A new book about the indigenous people of Indonesia's Papua region says Papuans have seemingly never-ending reserves of hope for self-determination. Freedom in Entangled Worlds is the culmination of almost 15 years of research about the West Papuan freedom struggle by American cultural anthropologist Eben Kirksey. His book documents the way West Papuans have collaborated with outside forces to further their cause rather than continue resistance against the Indonesian military forces in the region. --"New Technology Means West Papuans' Plight Won't Fade Away, Says Author" Radio New Zealand International, May 16, 2012
“[A]n interesting hybrid of an anthropological study crossed with an accessible history of the separatist movement in West Papua, Indonesia. . . . The book provides an engrossing history of the past two decades of this region, as well as a pointed narrative that implicates the Indonesian government and the multinational corporations seeking West Papua's natural resources in grave human rights abuses and promotion of state terror. . . .” -- S. Maxim, Choice
Duke University Press, 2012, 305 pp. $25 paperback
Review by Ed McWilliams for ETAN
B53 Indonesia’s Secret War in Aceh
of Violence: The Background to the Aceh Problem
B75 The Testimony Project:
Traveling extensively in West Papua and throughout Indonesia, Peter King has interviewed leading figures from the West Papuan Independence movement, church groups, and human rights NGOs. West Papua and Indonesia since Suharto places the current Papuan struggles in a context of failing Indonesian reform.
Peter King is a research associate in government and international relations at the University of Sydney.
University of NSW Press, 2004, 240 pp. $24.95
"King argues passionately and persuasively that international intervention to resolve Papua’s plight is essential: Australia, the US and other countries must act in concert through the UN once more, as they did in East Timor. Indonesians must be persuaded that their best interests lie not in a ‘security approach’ but in dialogue and negotiation with the Papuans and other disenchanted minorities."
Read review: West Papua’s long struggle for justice
Interfaith Endeavours for Peace in West Papua
B114 Brown Journal of World Affairs: Keeping Sukarno’s Promise? Megawati’s Indonesia
This issue contains a collection of essays, speeches and articles by a range of academics analyzing the social, political and economic state of the then-newly-democratic Indonesia. Articles address the challenges Indonesia faced as it comes out Suharto’s shadow. The journal also features an interview with Paul Wolfowitz, former U.S. ambassador to Indonesia and former Deputy Secretary of Defense and a section on the international trade in small arms.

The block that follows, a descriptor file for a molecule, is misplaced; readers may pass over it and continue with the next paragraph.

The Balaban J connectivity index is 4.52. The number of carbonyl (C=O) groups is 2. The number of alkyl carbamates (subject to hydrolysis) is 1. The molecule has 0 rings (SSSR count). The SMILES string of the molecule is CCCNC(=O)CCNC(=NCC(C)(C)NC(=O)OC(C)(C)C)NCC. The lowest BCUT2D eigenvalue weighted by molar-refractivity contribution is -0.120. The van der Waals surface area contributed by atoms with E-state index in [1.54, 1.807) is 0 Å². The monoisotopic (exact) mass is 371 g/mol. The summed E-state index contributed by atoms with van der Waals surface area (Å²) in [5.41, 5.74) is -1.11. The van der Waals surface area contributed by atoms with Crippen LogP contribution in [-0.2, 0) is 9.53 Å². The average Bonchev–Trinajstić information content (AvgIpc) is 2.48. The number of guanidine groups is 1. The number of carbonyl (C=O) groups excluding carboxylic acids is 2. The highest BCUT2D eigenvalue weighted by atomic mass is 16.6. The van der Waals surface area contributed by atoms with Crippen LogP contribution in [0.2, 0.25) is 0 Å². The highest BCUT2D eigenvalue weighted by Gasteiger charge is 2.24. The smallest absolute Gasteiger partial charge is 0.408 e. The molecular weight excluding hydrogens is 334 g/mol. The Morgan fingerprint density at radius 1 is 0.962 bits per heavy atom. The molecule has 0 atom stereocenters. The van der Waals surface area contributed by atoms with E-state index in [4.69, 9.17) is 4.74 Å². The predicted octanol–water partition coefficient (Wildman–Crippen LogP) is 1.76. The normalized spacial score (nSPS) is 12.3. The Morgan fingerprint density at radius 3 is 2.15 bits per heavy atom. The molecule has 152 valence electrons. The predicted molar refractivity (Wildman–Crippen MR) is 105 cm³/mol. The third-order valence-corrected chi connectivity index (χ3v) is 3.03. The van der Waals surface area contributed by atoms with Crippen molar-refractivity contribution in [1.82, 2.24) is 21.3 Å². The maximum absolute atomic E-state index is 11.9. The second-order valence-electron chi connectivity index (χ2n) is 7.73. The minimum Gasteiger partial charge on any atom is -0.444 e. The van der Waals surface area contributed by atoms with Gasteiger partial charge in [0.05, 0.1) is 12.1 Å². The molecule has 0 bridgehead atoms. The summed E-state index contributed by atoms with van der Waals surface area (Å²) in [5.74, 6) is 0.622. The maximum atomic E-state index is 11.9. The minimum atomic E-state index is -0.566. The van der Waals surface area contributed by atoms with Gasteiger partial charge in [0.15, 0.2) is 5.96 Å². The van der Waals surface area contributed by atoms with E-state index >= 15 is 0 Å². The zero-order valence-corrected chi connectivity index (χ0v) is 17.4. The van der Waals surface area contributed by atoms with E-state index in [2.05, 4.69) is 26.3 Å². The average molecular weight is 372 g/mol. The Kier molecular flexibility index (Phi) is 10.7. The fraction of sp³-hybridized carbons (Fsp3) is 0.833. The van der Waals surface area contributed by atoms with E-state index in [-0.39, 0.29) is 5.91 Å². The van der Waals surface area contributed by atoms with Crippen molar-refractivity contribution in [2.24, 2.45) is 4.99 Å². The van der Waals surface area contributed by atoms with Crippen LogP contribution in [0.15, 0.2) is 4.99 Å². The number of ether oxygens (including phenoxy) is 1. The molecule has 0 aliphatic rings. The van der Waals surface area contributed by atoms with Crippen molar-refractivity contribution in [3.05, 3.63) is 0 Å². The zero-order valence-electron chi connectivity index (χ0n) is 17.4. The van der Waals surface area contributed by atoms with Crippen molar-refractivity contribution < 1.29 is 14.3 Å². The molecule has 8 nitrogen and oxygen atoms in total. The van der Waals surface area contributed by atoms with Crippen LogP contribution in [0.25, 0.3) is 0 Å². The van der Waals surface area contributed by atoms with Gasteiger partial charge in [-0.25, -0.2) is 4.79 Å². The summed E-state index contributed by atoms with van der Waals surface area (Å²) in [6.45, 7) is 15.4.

The Brown Journal of World Affairs, 2002, 362 pp.$25 paperback.
Reformasi and Resistance: Human Rights Defenders and Counterterrorism in
President Suharto's fall from power in 1998 ushered in a period of political reform (reformasi). But democratization has been met with resistance, and after September 11, 2001, rising military influence in Indonesia was reinforced by an international environment that emphasizes security concerns at the expense of rights and freedoms. These convergent forces contributed to renewed conflict in the province of Aceh, antiterrorism legislation that reversed hard-won safeguards, and continued attacks on human rights defenders.Human Rights First, 2005, 28 pp. Paperback. $10
B107 Autonomy and Disintegration in
This book analyses social unrest, autonomy and separatism in the wake of the Indonesian economic crisis, placing them in the context of state evolution, and looking at the competing aims of economic and political globalization with local agendas. Topics covered include Indonesian nationalism in historical perspective, identity and the nation-state, NGO activism, and case-studies from Aceh, Papua, East Timor and Sumatra.
This is a very thought-provoking book, and it provides a vivid, if disturbing, portrait of a nation in transition and crisis. - Journal of Asian Studies
RoutledgeCurzon 2003 219 pp. $40 paperback
- A Day in the Life of U.S.-Indonesia Trade